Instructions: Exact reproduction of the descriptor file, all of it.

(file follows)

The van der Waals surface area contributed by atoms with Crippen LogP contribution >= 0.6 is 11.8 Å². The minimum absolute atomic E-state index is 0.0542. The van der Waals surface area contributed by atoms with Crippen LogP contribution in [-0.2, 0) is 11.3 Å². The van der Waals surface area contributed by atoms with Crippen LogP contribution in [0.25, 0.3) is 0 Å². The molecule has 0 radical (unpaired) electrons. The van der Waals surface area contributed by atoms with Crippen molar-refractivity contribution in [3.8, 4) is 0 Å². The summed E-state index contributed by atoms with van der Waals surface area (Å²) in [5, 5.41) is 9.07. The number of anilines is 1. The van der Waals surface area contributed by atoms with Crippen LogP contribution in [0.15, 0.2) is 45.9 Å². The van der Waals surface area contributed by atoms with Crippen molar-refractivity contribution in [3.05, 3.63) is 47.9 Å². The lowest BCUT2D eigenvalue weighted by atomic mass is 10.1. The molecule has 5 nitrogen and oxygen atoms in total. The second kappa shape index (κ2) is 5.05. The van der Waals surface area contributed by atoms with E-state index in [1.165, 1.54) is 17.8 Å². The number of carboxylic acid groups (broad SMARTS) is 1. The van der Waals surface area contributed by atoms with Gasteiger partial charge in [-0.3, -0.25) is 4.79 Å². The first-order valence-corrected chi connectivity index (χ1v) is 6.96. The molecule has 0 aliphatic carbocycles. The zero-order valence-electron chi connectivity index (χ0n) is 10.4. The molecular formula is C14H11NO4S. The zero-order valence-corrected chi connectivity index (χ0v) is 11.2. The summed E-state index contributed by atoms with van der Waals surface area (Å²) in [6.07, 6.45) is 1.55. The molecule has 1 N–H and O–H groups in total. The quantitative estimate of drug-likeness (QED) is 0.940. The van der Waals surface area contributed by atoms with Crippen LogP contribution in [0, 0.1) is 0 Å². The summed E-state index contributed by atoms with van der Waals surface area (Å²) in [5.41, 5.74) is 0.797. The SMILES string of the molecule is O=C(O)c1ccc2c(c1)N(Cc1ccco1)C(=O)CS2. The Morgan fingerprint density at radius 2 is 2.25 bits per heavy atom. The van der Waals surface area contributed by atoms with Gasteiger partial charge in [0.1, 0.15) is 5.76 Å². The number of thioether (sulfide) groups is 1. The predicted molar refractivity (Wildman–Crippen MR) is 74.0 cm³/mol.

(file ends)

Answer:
The van der Waals surface area contributed by atoms with Crippen LogP contribution >= 0.6 is 11.8 Å². The minimum absolute atomic E-state index is 0.0542. The van der Waals surface area contributed by atoms with Crippen LogP contribution in [-0.2, 0) is 11.3 Å². The van der Waals surface area contributed by atoms with Crippen LogP contribution in [0.25, 0.3) is 0 Å². The molecule has 0 radical (unpaired) electrons. The van der Waals surface area contributed by atoms with Crippen molar-refractivity contribution in [3.8, 4) is 0 Å². The summed E-state index contributed by atoms with van der Waals surface area (Å²) in [5, 5.41) is 9.07. The number of anilines is 1. The van der Waals surface area contributed by atoms with Crippen LogP contribution in [0.15, 0.2) is 45.9 Å². The van der Waals surface area contributed by atoms with Crippen molar-refractivity contribution in [3.05, 3.63) is 47.9 Å². The lowest BCUT2D eigenvalue weighted by atomic mass is 10.1. The molecule has 5 nitrogen and oxygen atoms in total. The second kappa shape index (κ2) is 5.05. The van der Waals surface area contributed by atoms with E-state index in [1.165, 1.54) is 17.8 Å². The number of carboxylic acid groups (broad SMARTS) is 1. The van der Waals surface area contributed by atoms with Gasteiger partial charge in [-0.3, -0.25) is 4.79 Å². The first-order valence-corrected chi connectivity index (χ1v) is 6.96. The molecule has 0 aliphatic carbocycles. The zero-order valence-electron chi connectivity index (χ0n) is 10.4. The molecular formula is C14H11NO4S. The zero-order valence-corrected chi connectivity index (χ0v) is 11.2. The summed E-state index contributed by atoms with van der Waals surface area (Å²) in [6.07, 6.45) is 1.55. The molecule has 1 N–H and O–H groups in total. The quantitative estimate of drug-likeness (QED) is 0.940. The van der Waals surface area contributed by atoms with Crippen LogP contribution in [0, 0.1) is 0 Å². The summed E-state index contributed by atoms with van der Waals surface area (Å²) in [5.41, 5.74) is 0.797. The SMILES string of the molecule is O=C(O)c1ccc2c(c1)N(Cc1ccco1)C(=O)CS2. The Morgan fingerprint density at radius 2 is 2.25 bits per heavy atom. The van der Waals surface area contributed by atoms with Gasteiger partial charge in [0.1, 0.15) is 5.76 Å². The number of thioether (sulfide) groups is 1. The predicted molar refractivity (Wildman–Crippen MR) is 74.0 cm³/mol.